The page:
Risk Assessment of Starch Solutions

Topics: ManagementRisk

This sample essay on Starch Solution Risk Assessment offers an extensive list of facts and arguments related to it. The essay’s introduction, body paragraphs, and the conclusion are provided below.

Hypothesis: Temperature change (positive) will almost certainly have the effect of catalysing the starch which is being catalysed by the amylase solution, meaning it will speed up the entire reaction which is already being catalysed. Enzyme activity will be profusely affected whatever the temperature change is.

Science Reasoning For Hypothesis: Proteins have biological catalysts (a substance which speeds up the reaction without becoming part of the product).

They are called enzymes which when binding to the reactants of the reaction they’re catalysing, cause the amount of activation energy to decrease, causing the reaction’s speed to increase. A large activation energy amounts to a slower reaction because the substrate needs to surpass the initial activation energy, so a lower one will result in a faster reaction.

An enzyme and a product are left at the end of a chemical reaction with a substrate and reactant.

Interactions between enzymes and substrates are noticeably weak, so a large surface area is usually required, this is to increase the chances of reactions. Metabolic reactions are also catalysed by enzymes such as respiration and digestion (of foods) they’re also receptors and membrane pumps amongst many other proteins (every single metabolic reaction). Amylase is a globular protein as all enzymes are, the active site being where the reaction takes place.

Colorimeter Risk Assessment

The reaction rate will almost always increase at optimum temperature – but only up to the optimum temperature, which is in exact proportion to the temperature rise.

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This is because both the substrate and enzyme molecules in any particular reaction have more kinetic energy, therefore the particles have a higher chance of actually colliding with one another (so reaction speed increases).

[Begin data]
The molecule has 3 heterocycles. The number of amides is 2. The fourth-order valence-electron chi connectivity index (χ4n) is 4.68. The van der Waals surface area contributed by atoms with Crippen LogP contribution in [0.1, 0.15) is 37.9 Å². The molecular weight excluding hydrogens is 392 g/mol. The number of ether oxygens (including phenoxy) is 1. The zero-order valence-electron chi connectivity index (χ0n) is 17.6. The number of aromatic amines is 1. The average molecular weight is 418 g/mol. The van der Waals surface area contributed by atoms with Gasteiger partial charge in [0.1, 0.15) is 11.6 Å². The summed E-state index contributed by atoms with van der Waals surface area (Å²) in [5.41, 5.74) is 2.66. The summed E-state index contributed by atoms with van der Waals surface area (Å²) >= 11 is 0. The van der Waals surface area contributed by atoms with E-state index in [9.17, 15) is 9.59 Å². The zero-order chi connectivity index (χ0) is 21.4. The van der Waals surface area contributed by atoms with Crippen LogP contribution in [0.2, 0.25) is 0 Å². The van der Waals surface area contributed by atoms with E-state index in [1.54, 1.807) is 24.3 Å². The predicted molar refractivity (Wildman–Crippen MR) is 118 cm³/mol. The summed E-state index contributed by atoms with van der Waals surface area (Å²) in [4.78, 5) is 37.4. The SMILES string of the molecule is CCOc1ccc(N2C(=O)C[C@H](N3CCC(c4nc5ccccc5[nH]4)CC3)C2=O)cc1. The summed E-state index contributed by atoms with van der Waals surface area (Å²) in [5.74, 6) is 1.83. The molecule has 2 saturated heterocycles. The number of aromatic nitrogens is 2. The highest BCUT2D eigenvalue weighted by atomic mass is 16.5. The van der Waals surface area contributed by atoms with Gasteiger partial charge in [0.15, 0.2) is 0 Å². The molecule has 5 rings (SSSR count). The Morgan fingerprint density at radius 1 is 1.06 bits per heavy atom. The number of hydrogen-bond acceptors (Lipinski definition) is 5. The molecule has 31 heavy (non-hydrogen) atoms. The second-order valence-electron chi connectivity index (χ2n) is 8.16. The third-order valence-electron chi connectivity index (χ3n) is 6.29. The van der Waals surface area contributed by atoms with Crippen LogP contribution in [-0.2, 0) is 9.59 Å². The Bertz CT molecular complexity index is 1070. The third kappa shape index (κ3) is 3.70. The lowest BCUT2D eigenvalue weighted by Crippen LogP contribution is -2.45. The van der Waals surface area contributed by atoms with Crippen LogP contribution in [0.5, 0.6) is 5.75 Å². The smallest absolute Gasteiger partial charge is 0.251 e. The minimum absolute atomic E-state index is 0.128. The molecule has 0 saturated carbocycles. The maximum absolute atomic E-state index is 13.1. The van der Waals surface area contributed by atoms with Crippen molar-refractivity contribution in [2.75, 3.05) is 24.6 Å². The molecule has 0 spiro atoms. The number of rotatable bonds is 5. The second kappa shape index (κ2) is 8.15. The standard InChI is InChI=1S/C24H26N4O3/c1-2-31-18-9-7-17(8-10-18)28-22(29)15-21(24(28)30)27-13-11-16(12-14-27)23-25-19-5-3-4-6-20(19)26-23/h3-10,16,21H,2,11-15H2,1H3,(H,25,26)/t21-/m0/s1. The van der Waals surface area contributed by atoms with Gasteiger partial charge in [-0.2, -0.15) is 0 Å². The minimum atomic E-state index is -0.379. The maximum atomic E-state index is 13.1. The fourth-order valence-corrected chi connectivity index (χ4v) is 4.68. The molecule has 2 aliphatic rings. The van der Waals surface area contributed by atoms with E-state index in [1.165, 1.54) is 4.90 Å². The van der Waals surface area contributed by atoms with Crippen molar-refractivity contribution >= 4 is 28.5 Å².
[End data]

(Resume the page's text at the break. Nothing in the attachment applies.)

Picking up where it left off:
The Substrate molecule is held in position by amino acids which occupy the a certain space in the active site – this occurs whilst the reaction is in progress. Any other molecules simply won’t fit into the active site – the enzyme’s specific purpose is for one sole reaction – molecules of a different shape simply won’t connect to the active site. The enzyme will then speed up the reaction on it’s surface, the product is then released. All chemical changes cause a product to be formed from a substrate.

In humans [most] the enzymes will be at the optimal temperature when the body’s heat is regulated to approximately 40C ( fourty Degrees Celsius ), where the usually temperature is somewhere around 37C. Hydrogen bonds are broken down by thermal energy – the secondary structure and tertiary structure of the enzymes are held together by hydrogen bonding, the active site can no longer have a substrate bound to it because of the disfigurement of the active site. This regulation of 37C acts as a kind of safety mechanism because minimal changes above 40c (optimum level) causes denture of the enzymes – an irreversible damage ( at high C) which will stop them from working properly, if not then altogether. The optimum pH for enzymes is 7 any change to this and damage can also be done to enzymes, the charge will change so the hydrogen and amino acid bonds will disconnect.


  1. Switch on the colorimeter to warm up,
  2. secondly to carry out serial dilutions to make starch solution with a range of concentrations: I’ll take 12 boiling tubes, and in one tube measure 10cm3 of 0.5% starch solution, in test tube two 10 centimetres of the 0.5% starch solution and add 10cm3 water and mix. In tube 3 measure 10cm3 solution from tube 2 and mix with cm3 of water, in tube 4 measure 10cm3 of solution from tube 3 and mix with 10cm3 of water and so one. With tube 12 I’ll discard 10cm3 of water, I should then have 10cm3 in each tube.